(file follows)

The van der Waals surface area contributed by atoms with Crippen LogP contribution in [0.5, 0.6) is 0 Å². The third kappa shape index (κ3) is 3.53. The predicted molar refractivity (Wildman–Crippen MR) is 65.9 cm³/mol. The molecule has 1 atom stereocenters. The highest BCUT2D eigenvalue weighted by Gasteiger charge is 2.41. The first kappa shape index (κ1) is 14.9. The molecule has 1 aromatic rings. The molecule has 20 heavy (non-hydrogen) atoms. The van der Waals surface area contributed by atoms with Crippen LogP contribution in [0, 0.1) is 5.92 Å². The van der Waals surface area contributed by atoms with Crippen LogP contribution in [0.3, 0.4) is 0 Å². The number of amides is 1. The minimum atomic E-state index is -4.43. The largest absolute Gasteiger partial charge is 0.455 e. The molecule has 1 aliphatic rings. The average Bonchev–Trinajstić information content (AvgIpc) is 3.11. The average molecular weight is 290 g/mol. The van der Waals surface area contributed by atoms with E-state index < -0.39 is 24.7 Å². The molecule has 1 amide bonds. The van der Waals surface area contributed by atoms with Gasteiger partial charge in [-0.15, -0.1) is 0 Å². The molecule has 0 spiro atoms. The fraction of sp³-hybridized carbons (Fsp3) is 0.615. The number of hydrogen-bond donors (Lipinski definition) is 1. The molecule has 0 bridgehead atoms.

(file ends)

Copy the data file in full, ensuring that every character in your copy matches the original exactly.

The van der Waals surface area contributed by atoms with Crippen LogP contribution in [0.5, 0.6) is 0 Å². The third kappa shape index (κ3) is 3.53. The predicted molar refractivity (Wildman–Crippen MR) is 65.9 cm³/mol. The molecule has 1 atom stereocenters. The highest BCUT2D eigenvalue weighted by Gasteiger charge is 2.41. The first kappa shape index (κ1) is 14.9. The molecule has 1 aromatic rings. The molecule has 20 heavy (non-hydrogen) atoms. The van der Waals surface area contributed by atoms with Crippen LogP contribution in [0, 0.1) is 5.92 Å². The van der Waals surface area contributed by atoms with Crippen LogP contribution in [0.3, 0.4) is 0 Å². The number of amides is 1. The minimum atomic E-state index is -4.43. The largest absolute Gasteiger partial charge is 0.455 e. The molecule has 1 aliphatic rings. The average Bonchev–Trinajstić information content (AvgIpc) is 3.11. The average molecular weight is 290 g/mol. The van der Waals surface area contributed by atoms with E-state index < -0.39 is 24.7 Å². The molecule has 1 amide bonds. The van der Waals surface area contributed by atoms with Gasteiger partial charge in [-0.15, -0.1) is 0 Å². The molecule has 0 spiro atoms. The fraction of sp³-hybridized carbons (Fsp3) is 0.615. The number of hydrogen-bond donors (Lipinski definition) is 1. The molecule has 0 bridgehead atoms.